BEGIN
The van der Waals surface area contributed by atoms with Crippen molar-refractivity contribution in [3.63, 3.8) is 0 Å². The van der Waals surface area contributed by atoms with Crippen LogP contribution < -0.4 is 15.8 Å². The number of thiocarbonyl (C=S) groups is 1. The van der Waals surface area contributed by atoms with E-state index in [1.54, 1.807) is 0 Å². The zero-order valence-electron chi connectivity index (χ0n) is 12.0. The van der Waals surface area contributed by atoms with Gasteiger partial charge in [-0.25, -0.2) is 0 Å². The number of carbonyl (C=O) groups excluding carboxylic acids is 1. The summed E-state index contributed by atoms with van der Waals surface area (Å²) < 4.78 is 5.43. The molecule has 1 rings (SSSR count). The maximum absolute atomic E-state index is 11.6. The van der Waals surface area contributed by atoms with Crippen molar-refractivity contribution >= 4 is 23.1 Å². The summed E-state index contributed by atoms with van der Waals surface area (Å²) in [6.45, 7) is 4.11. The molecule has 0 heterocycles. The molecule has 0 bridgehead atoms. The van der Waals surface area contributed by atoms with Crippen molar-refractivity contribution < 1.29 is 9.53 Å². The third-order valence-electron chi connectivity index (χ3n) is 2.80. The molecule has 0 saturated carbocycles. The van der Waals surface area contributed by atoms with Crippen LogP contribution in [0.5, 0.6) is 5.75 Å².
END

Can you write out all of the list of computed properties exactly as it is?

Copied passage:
The van der Waals surface area contributed by atoms with Crippen molar-refractivity contribution in [3.63, 3.8) is 0 Å². The van der Waals surface area contributed by atoms with Crippen LogP contribution < -0.4 is 15.8 Å². The number of thiocarbonyl (C=S) groups is 1. The van der Waals surface area contributed by atoms with E-state index in [1.54, 1.807) is 0 Å². The zero-order valence-electron chi connectivity index (χ0n) is 12.0. The van der Waals surface area contributed by atoms with Gasteiger partial charge in [-0.25, -0.2) is 0 Å². The number of carbonyl (C=O) groups excluding carboxylic acids is 1. The summed E-state index contributed by atoms with van der Waals surface area (Å²) < 4.78 is 5.43. The molecule has 1 rings (SSSR count). The maximum absolute atomic E-state index is 11.6. The van der Waals surface area contributed by atoms with Crippen molar-refractivity contribution >= 4 is 23.1 Å². The summed E-state index contributed by atoms with van der Waals surface area (Å²) in [6.45, 7) is 4.11. The molecule has 0 heterocycles. The molecule has 0 bridgehead atoms. The van der Waals surface area contributed by atoms with Crippen molar-refractivity contribution < 1.29 is 9.53 Å². The third-order valence-electron chi connectivity index (χ3n) is 2.80. The molecule has 0 saturated carbocycles. The van der Waals surface area contributed by atoms with Crippen LogP contribution in [0.5, 0.6) is 5.75 Å².